Career : AFLW 2017 -
Debut : Debut : Round 1 2017 vs Collingwood
Carlton Player No. 17
Games : 13 *
Goals : 2 *
Height : 168 cm
Weight : TBA
DOB : March 23, 1986
Katie Loynes is widely recognised as one of the “most dominant” midfielders in the competition, according to senior women’s coach Damien Keeping. Having recently recovered form a knee injury, Loynes has shown tremendous resilience and overcome challenges to achieve positive outcomes. Loynes had a solid first season coming 4th the inaugural best and fairest count.
Loynes joined the Blues via pick 110 in the 2016 women's draft.
Recruited from: Diamond Creek (VIC)
Loynes getting her 'Diesel' on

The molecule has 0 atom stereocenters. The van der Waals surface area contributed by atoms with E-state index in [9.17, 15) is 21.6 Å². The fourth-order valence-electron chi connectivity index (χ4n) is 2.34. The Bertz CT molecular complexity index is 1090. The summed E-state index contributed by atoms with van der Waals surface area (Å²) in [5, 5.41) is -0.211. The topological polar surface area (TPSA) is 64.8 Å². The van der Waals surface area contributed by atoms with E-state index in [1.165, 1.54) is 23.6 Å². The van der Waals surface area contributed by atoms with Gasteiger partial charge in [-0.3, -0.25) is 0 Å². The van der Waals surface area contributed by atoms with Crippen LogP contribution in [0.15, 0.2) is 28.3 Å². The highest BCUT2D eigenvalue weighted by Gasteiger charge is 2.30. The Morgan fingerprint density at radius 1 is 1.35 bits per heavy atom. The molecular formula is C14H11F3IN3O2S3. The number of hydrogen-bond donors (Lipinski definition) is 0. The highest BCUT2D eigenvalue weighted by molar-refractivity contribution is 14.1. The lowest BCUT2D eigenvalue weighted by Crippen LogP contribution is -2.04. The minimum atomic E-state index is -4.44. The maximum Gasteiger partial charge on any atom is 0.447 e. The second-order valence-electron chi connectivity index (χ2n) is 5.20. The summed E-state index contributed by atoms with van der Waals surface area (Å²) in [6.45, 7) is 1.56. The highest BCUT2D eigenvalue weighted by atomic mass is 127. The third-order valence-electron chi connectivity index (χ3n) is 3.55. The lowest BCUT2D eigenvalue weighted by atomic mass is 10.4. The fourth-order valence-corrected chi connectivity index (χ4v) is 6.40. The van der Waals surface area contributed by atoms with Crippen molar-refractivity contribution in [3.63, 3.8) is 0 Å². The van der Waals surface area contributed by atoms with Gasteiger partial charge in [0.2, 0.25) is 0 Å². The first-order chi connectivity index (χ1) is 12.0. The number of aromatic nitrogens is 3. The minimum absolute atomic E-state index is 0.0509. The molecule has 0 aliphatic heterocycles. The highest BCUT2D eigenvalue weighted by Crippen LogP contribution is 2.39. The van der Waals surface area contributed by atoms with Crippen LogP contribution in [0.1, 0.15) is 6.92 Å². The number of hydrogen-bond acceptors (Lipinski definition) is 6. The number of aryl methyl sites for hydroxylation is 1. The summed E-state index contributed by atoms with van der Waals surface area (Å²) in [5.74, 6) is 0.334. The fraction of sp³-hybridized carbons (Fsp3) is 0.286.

Two crunching tackles and another attack on the ball inside 12 seconds – Carlton's Katie Loynes conjured memories of Greg Williams in the No.2 jumper against Brisbane last weekend. Loynes, who turns 32 on the eve of this year's NAB AFL Women's Grand Final, sprinted 40 metres to smash into Lion Brittany Gibson mid-way through the third quarter at Ikon Park. The ball spilled free, but Loynes was up and dragging Emily Bates down before springing back to get her hands on the crumb. "I pride my game on that physical presence," said Loynes, who nominated Blues great 'Diesel' Williams as her childhood hero and tries to play with the same never-say-die attitude. Loynes has endured multiple leg injuries (including a broken leg and ankle and knee reconstructions) and wears heavy strapping on her left knee. But none of that stops her attacking each contest like it's her last. In fact, her combative style had her right on the edge in the opening quarter on Saturday in an incident with Brisbane's Arianna Clarke. Loynes was found to have been careless in making low-impact contact with Clarke's head, but under AFLW rules, a potential one-match suspension was downgraded to a reprimand after Loynes took an early guilty plea. Loynes, who has played all nine of Carlton's AFLW matches since the competition started last year, said the Blues made too many errors and were on the back foot from the start against the Lions. "We need to work on the turnovers coming out of our backline," she said. After three rounds, the Blues' 2018 record mirrors last year's efforts, placing them with four other clubs on two wins and a loss. The Western Bulldogs are one of those five teams on eight points and, after a six-day turnaround, they face each other in the inaugural AFLW Pride game at Whitten Oval on Friday night. The fixture is a show of support for LGBTIQ communities and promotes inclusiveness, diversity and equality. Both teams will wear specially designed jumpers. While Carlton will miss suspended star forward Tayla Harris, the Dogs will line up without captain Katie Brennan, who injured ankle ligaments in the loss to Adelaide. "I am so excited to be a part of the first AFLW Pride game, but there is never a good time to play the Dogs," Loynes said. "The club is really excited to have senior coach Damien Keeping back. It was difficult losing him to illness after one match, but assistant Nick Rutley and the coaching staff galvanised the group." And Loynes, a physical education teacher at Mordialloc College in Melbourne's south-east, has found out one of the disadvantages of being a footy star. "It's not always fun going into work on a Monday after a loss," she said. "The year 12 students don't hold back – I got some flak for the goal I missed on Saturday night. They are probably worse than the coaches!" - Tom Pountney for AFL.com.au